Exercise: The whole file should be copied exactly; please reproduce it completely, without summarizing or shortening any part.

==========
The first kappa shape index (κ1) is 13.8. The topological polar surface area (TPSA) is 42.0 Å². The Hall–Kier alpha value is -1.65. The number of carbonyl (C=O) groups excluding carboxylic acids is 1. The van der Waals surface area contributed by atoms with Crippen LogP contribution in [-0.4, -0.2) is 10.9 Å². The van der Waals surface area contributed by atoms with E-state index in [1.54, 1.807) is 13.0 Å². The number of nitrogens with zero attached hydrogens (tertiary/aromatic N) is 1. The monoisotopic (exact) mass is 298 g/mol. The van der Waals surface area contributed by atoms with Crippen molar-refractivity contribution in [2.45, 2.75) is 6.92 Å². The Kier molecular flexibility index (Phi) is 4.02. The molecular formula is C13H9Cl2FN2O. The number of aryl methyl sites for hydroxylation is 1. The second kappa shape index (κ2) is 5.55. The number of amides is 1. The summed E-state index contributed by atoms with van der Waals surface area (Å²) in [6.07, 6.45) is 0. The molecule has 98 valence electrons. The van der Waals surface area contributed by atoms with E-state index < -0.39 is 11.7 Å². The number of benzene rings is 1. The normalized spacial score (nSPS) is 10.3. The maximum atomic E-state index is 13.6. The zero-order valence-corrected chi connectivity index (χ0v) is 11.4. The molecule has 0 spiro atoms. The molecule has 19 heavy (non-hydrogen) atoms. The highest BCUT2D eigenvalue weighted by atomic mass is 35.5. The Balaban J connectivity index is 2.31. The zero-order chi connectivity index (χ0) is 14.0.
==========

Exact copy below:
The first kappa shape index (κ1) is 13.8. The topological polar surface area (TPSA) is 42.0 Å². The Hall–Kier alpha value is -1.65. The number of carbonyl (C=O) groups excluding carboxylic acids is 1. The van der Waals surface area contributed by atoms with Crippen LogP contribution in [-0.4, -0.2) is 10.9 Å². The van der Waals surface area contributed by atoms with E-state index in [1.54, 1.807) is 13.0 Å². The number of nitrogens with zero attached hydrogens (tertiary/aromatic N) is 1. The monoisotopic (exact) mass is 298 g/mol. The van der Waals surface area contributed by atoms with Crippen molar-refractivity contribution in [2.45, 2.75) is 6.92 Å². The Kier molecular flexibility index (Phi) is 4.02. The molecular formula is C13H9Cl2FN2O. The number of aryl methyl sites for hydroxylation is 1. The second kappa shape index (κ2) is 5.55. The number of amides is 1. The summed E-state index contributed by atoms with van der Waals surface area (Å²) in [6.07, 6.45) is 0. The molecule has 98 valence electrons. The van der Waals surface area contributed by atoms with E-state index < -0.39 is 11.7 Å². The number of benzene rings is 1. The normalized spacial score (nSPS) is 10.3. The maximum atomic E-state index is 13.6. The zero-order valence-corrected chi connectivity index (χ0v) is 11.4. The molecule has 0 spiro atoms. The molecule has 19 heavy (non-hydrogen) atoms. The highest BCUT2D eigenvalue weighted by atomic mass is 35.5. The Balaban J connectivity index is 2.31. The zero-order chi connectivity index (χ0) is 14.0.